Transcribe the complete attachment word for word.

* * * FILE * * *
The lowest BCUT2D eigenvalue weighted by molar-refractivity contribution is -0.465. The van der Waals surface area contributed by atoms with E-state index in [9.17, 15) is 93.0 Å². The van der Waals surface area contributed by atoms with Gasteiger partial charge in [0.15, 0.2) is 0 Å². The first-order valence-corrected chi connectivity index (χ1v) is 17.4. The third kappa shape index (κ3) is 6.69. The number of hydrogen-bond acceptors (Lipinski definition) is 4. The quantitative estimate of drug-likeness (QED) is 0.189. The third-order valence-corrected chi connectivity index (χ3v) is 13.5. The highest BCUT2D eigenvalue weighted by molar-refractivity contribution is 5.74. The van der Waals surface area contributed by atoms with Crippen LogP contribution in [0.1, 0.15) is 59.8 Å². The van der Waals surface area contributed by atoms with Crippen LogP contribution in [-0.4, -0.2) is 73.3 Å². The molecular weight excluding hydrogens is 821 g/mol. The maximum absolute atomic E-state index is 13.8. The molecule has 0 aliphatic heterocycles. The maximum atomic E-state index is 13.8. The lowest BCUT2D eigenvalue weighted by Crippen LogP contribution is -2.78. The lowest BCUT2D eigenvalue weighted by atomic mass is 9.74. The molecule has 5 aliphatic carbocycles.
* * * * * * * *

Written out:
The lowest BCUT2D eigenvalue weighted by molar-refractivity contribution is -0.465. The van der Waals surface area contributed by atoms with E-state index in [9.17, 15) is 93.0 Å². The van der Waals surface area contributed by atoms with Gasteiger partial charge in [0.15, 0.2) is 0 Å². The first-order valence-corrected chi connectivity index (χ1v) is 17.4. The third kappa shape index (κ3) is 6.69. The number of hydrogen-bond acceptors (Lipinski definition) is 4. The quantitative estimate of drug-likeness (QED) is 0.189. The third-order valence-corrected chi connectivity index (χ3v) is 13.5. The highest BCUT2D eigenvalue weighted by molar-refractivity contribution is 5.74. The van der Waals surface area contributed by atoms with Crippen LogP contribution in [0.1, 0.15) is 59.8 Å². The van der Waals surface area contributed by atoms with Crippen LogP contribution in [-0.4, -0.2) is 73.3 Å². The molecular weight excluding hydrogens is 821 g/mol. The maximum absolute atomic E-state index is 13.8. The molecule has 0 aliphatic heterocycles. The maximum atomic E-state index is 13.8. The lowest BCUT2D eigenvalue weighted by Crippen LogP contribution is -2.78. The lowest BCUT2D eigenvalue weighted by atomic mass is 9.74. The molecule has 5 aliphatic carbocycles.